Open Access Case Study

Iatrogenic Baclofen Neurotoxicity in End Stage Renal Disease: A Case Report and Review of Literature

Navaneedha Lingam Mahalingam, Rizna Abdul Cader

Journal of Advances in Medical and Pharmaceutical Sciences, Page 1-4
DOI: 10.9734/JAMPS/2016/29261

Baclofen is a centrally acting antispasmodic agent that is commonly prescribed to patients suffering from spinal cord problems. Nearly 85% of baclofen is excreted by the kidneys whereas the remaining 15% is metabolized by the liver. In patients with renal insufficiency, baclofen accumulates and causes central nervous system toxicity. Herein we report a case of baclofen induced neurotoxicity in a patient with end stage renal disease on maintenance haemodialysis. The patient had cervical spondylomyopathy and was started on baclofen 10 mg once daily which was subsequently increased to three times a day. Within 48 hours of the increased dose of baclofen, he developed drowsiness, confusion and became aggressive. Other causes of encephalopathy were excluded and baclofen was stopped. His confusion improved completely after three consecutive sessions of haemodialysis. Physicians should be aware of baclofen induced neurotoxicity in patients with renal insufficiency.

 

Open Access Original Research Article

Comprehensive Patients’ Self-reported Causes of Non-compliance to Antihypertensive Medications in Maiduguri, Nigeria

John David Ohieku, Jabir Said Suleiman

Journal of Advances in Medical and Pharmaceutical Sciences, Page 1-11
DOI: 10.9734/JAMPS/2016/28484

Background: Many strategies have been employed to improve compliances to antihypertensive medications but these efforts are not translated into good compliances with several patients leading to high cases of morbidity and mortality. The study probes into the medication compliance of patients in order to guide patient-focussed care.

Aims and Objectives: The objectives of the study are to identify compliance cases, their causes and factors influencing the pattern. The study also assesses the extent to which compliance problems are discussed with health professionals. 

Methods: A total of 225 patients comprising 95 males and 130 females on clinic visit were studied. A cross-sectional descriptive design through questionnaires was used. Data were collected over a period of 48 clinic days.

Results: Primary non-compliance such as not filling prescription occurred in 8.0% proportion while non-conforming category of non-compliance such as taking incorrect doses (26.2%), taking medication at the wrong times (53.8%), altering the dosing frequency (19.1%) and failing to follow instructions (7.6%) were similarly identified. However, the major worrisome cases of concern are those showing non-persistence compliance such as stopping medication too soon (19.1%), taking drug holidays without medical advice (3.1%), partial filling of prescription (7.1%) resuming medication only when close to the clinic visits (3.1%). A total of 25 reasons were identified as the causes of non-compliance with forgetfulness accounting for highest (25.8%) followed by unavailability of drugs (16.4%). Perceived wellness and medication side effects were reported in 8.0% and 2.2% cases respectively. About 2.7% and 1.8% cases of unaffordability and perceived ineffectiveness of drugs were reported respectively. Preference for herbal agents (4.4%), drug holidays (3.1%) and incomplete prescription filling (7.1%) among others were similarly identified. Out of the 33 identified reasons for non-compliance, only in about 10 (less than one-third) cases recorded high number of patients above average reporting the problem to experts.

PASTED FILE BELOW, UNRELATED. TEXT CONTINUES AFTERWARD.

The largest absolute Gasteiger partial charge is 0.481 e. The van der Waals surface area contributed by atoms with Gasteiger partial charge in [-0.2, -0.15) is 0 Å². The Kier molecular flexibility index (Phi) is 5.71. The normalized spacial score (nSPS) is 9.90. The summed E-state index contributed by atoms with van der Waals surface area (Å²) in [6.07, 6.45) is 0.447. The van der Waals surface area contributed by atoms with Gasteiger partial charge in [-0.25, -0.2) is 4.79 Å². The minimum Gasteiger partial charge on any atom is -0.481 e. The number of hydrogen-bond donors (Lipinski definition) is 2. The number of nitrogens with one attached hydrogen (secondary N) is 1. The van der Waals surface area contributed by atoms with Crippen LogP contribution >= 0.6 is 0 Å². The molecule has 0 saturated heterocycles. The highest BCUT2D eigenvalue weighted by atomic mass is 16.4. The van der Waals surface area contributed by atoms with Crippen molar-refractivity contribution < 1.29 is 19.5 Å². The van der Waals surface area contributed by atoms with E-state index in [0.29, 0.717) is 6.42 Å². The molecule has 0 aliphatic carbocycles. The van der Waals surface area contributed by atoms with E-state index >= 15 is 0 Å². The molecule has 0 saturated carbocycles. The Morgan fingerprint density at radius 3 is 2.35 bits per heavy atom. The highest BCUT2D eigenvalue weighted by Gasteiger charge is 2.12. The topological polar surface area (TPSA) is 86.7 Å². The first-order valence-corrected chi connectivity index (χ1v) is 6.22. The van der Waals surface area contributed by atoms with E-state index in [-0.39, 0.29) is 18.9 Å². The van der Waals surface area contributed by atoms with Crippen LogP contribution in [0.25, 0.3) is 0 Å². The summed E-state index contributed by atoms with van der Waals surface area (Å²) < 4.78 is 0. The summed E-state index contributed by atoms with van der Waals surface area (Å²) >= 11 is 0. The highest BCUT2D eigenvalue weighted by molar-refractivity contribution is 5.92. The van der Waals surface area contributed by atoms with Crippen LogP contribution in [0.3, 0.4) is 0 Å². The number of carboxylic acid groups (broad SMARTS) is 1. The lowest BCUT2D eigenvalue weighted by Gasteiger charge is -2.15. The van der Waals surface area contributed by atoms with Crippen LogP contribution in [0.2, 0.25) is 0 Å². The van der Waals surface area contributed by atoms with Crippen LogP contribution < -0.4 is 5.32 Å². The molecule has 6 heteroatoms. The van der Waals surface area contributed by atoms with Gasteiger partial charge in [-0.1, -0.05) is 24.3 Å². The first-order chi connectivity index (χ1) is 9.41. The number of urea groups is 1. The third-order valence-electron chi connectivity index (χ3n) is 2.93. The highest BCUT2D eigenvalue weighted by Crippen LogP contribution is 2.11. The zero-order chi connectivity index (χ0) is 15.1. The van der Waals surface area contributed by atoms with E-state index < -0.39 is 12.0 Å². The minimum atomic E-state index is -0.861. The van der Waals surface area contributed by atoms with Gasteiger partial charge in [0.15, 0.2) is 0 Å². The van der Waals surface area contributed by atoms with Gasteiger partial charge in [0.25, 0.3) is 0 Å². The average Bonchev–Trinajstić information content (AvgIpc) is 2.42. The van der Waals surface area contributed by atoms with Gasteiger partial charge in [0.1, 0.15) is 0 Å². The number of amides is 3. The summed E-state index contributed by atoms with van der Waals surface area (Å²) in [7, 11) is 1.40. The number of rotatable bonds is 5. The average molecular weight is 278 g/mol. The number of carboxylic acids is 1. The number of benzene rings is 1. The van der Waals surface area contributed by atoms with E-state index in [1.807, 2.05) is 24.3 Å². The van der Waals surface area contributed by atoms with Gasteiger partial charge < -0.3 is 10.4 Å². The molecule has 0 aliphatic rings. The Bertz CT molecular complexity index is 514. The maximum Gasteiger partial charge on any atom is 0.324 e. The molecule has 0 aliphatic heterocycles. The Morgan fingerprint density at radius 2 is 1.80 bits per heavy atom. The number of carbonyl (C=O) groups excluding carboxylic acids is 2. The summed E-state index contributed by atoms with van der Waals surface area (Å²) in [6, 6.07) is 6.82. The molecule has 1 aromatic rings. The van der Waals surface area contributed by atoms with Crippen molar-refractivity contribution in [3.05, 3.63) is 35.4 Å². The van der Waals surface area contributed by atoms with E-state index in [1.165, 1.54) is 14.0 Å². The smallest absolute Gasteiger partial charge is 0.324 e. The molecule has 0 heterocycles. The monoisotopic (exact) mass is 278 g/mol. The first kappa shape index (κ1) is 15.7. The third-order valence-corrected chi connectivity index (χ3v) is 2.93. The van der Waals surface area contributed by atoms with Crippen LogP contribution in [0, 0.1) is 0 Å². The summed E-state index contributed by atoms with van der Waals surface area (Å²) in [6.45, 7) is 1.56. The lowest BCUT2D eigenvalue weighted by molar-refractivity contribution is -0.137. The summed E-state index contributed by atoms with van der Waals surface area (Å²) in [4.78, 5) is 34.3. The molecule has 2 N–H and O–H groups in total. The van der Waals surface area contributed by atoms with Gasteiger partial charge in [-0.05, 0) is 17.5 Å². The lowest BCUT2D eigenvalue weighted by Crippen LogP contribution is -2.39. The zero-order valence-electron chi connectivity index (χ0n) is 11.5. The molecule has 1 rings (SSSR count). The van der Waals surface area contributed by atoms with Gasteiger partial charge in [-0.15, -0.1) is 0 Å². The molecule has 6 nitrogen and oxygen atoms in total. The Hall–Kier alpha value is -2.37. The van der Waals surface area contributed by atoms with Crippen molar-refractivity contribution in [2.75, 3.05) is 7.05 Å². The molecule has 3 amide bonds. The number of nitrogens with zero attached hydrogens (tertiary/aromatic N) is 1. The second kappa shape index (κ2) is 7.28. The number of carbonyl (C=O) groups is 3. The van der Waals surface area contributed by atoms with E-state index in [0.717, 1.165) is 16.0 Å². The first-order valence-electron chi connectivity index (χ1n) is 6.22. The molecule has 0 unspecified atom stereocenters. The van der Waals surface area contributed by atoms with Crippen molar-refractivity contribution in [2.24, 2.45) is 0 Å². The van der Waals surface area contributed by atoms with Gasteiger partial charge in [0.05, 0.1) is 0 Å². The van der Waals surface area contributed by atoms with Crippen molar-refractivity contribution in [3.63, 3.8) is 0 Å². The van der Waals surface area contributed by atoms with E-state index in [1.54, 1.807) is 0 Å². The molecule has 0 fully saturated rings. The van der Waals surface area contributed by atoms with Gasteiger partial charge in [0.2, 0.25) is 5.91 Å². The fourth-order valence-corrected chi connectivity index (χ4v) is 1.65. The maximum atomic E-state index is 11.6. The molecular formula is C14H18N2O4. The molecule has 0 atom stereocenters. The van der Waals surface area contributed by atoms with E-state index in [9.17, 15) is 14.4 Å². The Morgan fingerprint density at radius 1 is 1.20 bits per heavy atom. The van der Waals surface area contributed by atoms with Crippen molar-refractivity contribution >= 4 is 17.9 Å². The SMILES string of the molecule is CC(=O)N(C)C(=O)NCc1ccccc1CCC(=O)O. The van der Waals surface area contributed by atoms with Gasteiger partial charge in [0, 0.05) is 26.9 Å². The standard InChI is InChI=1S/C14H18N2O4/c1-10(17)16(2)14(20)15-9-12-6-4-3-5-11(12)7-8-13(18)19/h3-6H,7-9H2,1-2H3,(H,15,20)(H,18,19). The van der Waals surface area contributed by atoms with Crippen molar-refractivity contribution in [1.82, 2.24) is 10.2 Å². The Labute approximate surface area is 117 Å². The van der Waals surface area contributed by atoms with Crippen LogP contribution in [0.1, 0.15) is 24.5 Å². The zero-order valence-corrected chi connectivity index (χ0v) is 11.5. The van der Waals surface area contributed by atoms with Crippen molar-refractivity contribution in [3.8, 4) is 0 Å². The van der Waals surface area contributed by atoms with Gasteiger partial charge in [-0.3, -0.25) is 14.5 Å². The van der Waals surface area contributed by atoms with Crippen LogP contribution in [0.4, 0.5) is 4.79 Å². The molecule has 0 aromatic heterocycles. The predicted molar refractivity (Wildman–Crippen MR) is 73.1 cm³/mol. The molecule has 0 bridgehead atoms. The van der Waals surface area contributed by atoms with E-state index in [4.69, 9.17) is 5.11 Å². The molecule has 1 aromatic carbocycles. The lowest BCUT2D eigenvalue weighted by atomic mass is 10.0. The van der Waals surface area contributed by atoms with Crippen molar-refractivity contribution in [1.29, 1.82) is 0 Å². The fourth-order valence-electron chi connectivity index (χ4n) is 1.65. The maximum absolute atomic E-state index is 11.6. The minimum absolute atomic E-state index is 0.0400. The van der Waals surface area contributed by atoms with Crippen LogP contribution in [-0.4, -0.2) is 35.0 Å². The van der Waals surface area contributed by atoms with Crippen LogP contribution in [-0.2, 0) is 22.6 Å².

Conclusion: The category of non-compliance involves primary, non-conforming and non-persistent compliances. The reasons for non-compliance vary widely and diverse factors including those of healthcare system related, patients’ behaviour, environmental and socio-economic factors were identified. The patients who reported their compliance problems to health care were below average in all groups of cases.

 

Open Access Original Research Article

In vitro Analysis of the Interaction between Ketorolac Tromethamine and Bovine Serum Albumin Using Fluorescence Spectroscopy

Kanij Nahar Deepa, Md. Zakir Sultan, Md. Shah Amran, Shaila Kabir

Journal of Advances in Medical and Pharmaceutical Sciences, Page 1-8
DOI: 10.9734/JAMPS/2016/29006

Objectives: To evaluate the in vitro mutual interaction of ketorolac tromethamine with bovine serum albumin (BSA) using fluorescence spectroscopy under different conditions.